Basics about linear motors The linear motor: The "unwound" rotary motor

Editor: Theresa Knell

Linear motors are the drives of choice when high dynamics are required for translational propulsion in automation or handling technology. These direct drives are not new, but only gradually did they establish themselves in linear technology. They prove themselves especially in highly dynamic positioning tasks.

Linear axis with an integrated linear motor.
Linear axis with an integrated linear motor.
(Source: Hiwin)

The linear motor is derived from the rotary motor and was already realized in the middle of the 19th century. In the 1950s and 60s, the English engineer Eric Laithwaite further enhanced the linear motor and even applied the principle in a prototype in the form of the Maglev (magnetic levitation).

Layout of a linear motor

In contrast to the rotary motor, the stator, i.e. the magnets or electromagnets, in the linear motor is not arranged in a circle around the rotor, but - as the name suggests - in a linear way. Thus the linear motor could be referred to as an “unwound” rotary motor. In principle, the travel path can be any distance and can also be curved. For this reason, the linear motor is also suitable for powering trains.


As with the rotary motor, in most cases the linear motor consists of a combination of alternating current driven electromagnets and permanent magnets. Acceleration and speed can be continuously adjusted via the frequency of the alternating voltage. If the electromagnets are located in the stator, this is referred to as a traveling magnetic field that pulls the rotor. Slightly offset spools make it possible to change the running direction.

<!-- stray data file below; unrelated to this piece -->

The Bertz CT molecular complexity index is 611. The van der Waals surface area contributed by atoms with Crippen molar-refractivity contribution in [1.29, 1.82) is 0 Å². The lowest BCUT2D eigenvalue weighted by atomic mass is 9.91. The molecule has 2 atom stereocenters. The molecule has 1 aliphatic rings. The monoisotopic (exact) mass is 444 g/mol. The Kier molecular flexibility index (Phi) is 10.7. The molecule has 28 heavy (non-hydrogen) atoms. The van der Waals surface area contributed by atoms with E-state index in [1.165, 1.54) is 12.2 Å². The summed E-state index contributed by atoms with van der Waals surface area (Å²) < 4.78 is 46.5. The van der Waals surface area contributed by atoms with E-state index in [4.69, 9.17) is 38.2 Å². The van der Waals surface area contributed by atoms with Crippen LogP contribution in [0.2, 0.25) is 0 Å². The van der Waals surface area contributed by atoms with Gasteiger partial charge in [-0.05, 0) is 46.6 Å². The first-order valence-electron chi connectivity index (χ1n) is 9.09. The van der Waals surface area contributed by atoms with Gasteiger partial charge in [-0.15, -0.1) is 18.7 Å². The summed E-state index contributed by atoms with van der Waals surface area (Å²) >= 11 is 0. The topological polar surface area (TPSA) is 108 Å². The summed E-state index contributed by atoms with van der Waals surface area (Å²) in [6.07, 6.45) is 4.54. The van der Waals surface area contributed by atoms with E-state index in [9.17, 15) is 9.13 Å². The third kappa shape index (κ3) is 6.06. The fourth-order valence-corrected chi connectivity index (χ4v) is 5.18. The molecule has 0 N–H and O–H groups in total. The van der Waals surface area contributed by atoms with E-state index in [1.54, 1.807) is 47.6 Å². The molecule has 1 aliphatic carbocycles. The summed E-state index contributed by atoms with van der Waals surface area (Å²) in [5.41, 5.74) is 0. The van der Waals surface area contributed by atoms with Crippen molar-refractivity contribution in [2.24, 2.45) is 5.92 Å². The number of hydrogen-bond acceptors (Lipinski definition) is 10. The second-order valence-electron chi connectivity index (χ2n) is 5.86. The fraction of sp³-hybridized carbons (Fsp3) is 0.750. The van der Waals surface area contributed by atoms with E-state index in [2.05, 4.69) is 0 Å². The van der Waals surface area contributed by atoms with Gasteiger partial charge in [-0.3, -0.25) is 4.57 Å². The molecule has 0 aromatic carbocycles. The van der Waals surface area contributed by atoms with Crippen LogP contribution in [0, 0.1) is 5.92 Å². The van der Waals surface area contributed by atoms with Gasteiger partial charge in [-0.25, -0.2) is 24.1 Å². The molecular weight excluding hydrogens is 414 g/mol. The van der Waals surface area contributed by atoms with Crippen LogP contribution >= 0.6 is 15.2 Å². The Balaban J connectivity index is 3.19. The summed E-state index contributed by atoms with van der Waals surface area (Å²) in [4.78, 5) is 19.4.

There are two different design systems: Either with fixed permanent magnets and moving coils (Moving Coil Motor) or with fixed electromagnets, whereby the component is moved by the permanent magnets (Moving Magnet Motor). With the latter, maintenance is simplified by the fact that there is no need to carry a power supply with the moving part. This can also extend the service life. However, the moving coil system can achieve longer travel paths.

All types of linear motors have in common that, in addition to the actual drive, they require a guide for the rotor and a measuring system for position determination.

Characteristics of linear motors

Compared to other types of linear drives, linear motors have some outstanding features. For instance, they don’t need a conversion from rotary to linear motion. This is why we speak of direct drives. This results in lower mechanical losses on the one hand and on the other, the linear motor also permits curved movements. This cannot be achieved, for example, with toothed belt drives or ball screws. In the case of indirect drives, the travel path is limited. Although toothed belt drives achieve speeds similar to those of direct drives, they have a clear disadvantage in terms of acceleration and, in particular, precision.

However, toothed belt drives have a decisive advantage over linear motors for applications in which feed rates with medium traverse paths and medium precision are required: They are much cheaper. In particular, when very high precision is required for positioning, the linear motor requires inexpensive magnet systems to be replaced by optical systems for position determination - which increases costs. Furthermore, the price for the magnet systems rises with increasing travel path distance.